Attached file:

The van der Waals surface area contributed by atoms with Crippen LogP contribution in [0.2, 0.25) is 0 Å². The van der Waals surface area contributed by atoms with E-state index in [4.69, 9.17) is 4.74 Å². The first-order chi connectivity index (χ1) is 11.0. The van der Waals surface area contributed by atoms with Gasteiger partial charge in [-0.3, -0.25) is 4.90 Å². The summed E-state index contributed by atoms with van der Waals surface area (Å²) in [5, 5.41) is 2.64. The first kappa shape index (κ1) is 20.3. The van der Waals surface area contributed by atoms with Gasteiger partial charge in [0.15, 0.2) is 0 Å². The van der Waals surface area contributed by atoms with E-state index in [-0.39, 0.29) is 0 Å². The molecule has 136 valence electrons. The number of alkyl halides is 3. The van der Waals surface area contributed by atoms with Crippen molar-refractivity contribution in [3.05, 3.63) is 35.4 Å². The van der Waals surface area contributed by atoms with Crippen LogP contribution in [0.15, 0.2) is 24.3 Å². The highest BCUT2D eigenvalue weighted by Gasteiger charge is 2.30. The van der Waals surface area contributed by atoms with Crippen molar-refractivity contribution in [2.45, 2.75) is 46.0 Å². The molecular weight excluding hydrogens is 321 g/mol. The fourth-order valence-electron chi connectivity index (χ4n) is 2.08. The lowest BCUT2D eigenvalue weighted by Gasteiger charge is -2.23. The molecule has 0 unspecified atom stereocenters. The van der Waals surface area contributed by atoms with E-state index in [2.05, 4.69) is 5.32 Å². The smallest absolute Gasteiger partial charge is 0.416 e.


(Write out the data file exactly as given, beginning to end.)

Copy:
The van der Waals surface area contributed by atoms with Crippen LogP contribution in [0.2, 0.25) is 0 Å². The van der Waals surface area contributed by atoms with E-state index in [4.69, 9.17) is 4.74 Å². The first-order chi connectivity index (χ1) is 11.0. The van der Waals surface area contributed by atoms with Gasteiger partial charge in [-0.3, -0.25) is 4.90 Å². The summed E-state index contributed by atoms with van der Waals surface area (Å²) in [5, 5.41) is 2.64. The first kappa shape index (κ1) is 20.3. The van der Waals surface area contributed by atoms with Gasteiger partial charge in [0.15, 0.2) is 0 Å². The van der Waals surface area contributed by atoms with E-state index in [-0.39, 0.29) is 0 Å². The molecule has 136 valence electrons. The number of alkyl halides is 3. The van der Waals surface area contributed by atoms with Crippen molar-refractivity contribution in [3.05, 3.63) is 35.4 Å². The van der Waals surface area contributed by atoms with Crippen LogP contribution in [0.15, 0.2) is 24.3 Å². The highest BCUT2D eigenvalue weighted by Gasteiger charge is 2.30. The van der Waals surface area contributed by atoms with Crippen molar-refractivity contribution in [2.45, 2.75) is 46.0 Å². The molecular weight excluding hydrogens is 321 g/mol. The fourth-order valence-electron chi connectivity index (χ4n) is 2.08. The lowest BCUT2D eigenvalue weighted by Gasteiger charge is -2.23. The molecule has 0 unspecified atom stereocenters. The van der Waals surface area contributed by atoms with E-state index in [2.05, 4.69) is 5.32 Å². The smallest absolute Gasteiger partial charge is 0.416 e.